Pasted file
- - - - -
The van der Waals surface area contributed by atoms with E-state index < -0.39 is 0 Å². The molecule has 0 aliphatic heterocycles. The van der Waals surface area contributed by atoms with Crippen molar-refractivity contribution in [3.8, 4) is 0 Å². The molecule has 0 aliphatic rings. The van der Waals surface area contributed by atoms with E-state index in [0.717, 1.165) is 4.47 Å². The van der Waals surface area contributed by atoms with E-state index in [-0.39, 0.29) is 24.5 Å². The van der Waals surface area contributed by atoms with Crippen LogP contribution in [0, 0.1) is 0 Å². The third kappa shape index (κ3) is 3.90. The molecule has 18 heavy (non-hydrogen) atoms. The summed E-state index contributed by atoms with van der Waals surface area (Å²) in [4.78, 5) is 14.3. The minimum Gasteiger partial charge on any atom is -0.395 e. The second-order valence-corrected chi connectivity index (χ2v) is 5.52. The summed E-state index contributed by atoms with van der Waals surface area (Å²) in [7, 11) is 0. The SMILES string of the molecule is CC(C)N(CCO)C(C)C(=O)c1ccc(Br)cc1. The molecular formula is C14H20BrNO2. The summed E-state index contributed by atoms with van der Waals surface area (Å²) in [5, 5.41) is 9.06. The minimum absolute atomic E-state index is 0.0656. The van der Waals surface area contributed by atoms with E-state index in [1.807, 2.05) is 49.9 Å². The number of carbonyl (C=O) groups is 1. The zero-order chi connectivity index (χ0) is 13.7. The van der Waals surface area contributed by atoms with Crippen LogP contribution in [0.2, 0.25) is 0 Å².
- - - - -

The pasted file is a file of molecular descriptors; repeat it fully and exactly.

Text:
The van der Waals surface area contributed by atoms with E-state index < -0.39 is 0 Å². The molecule has 0 aliphatic heterocycles. The van der Waals surface area contributed by atoms with Crippen molar-refractivity contribution in [3.8, 4) is 0 Å². The molecule has 0 aliphatic rings. The van der Waals surface area contributed by atoms with E-state index in [0.717, 1.165) is 4.47 Å². The van der Waals surface area contributed by atoms with E-state index in [-0.39, 0.29) is 24.5 Å². The van der Waals surface area contributed by atoms with Crippen LogP contribution in [0, 0.1) is 0 Å². The third kappa shape index (κ3) is 3.90. The molecule has 18 heavy (non-hydrogen) atoms. The summed E-state index contributed by atoms with van der Waals surface area (Å²) in [4.78, 5) is 14.3. The minimum Gasteiger partial charge on any atom is -0.395 e. The second-order valence-corrected chi connectivity index (χ2v) is 5.52. The summed E-state index contributed by atoms with van der Waals surface area (Å²) in [7, 11) is 0. The SMILES string of the molecule is CC(C)N(CCO)C(C)C(=O)c1ccc(Br)cc1. The molecular formula is C14H20BrNO2. The summed E-state index contributed by atoms with van der Waals surface area (Å²) in [5, 5.41) is 9.06. The minimum absolute atomic E-state index is 0.0656. The van der Waals surface area contributed by atoms with E-state index in [1.807, 2.05) is 49.9 Å². The number of carbonyl (C=O) groups is 1. The zero-order chi connectivity index (χ0) is 13.7. The van der Waals surface area contributed by atoms with Crippen LogP contribution in [0.2, 0.25) is 0 Å².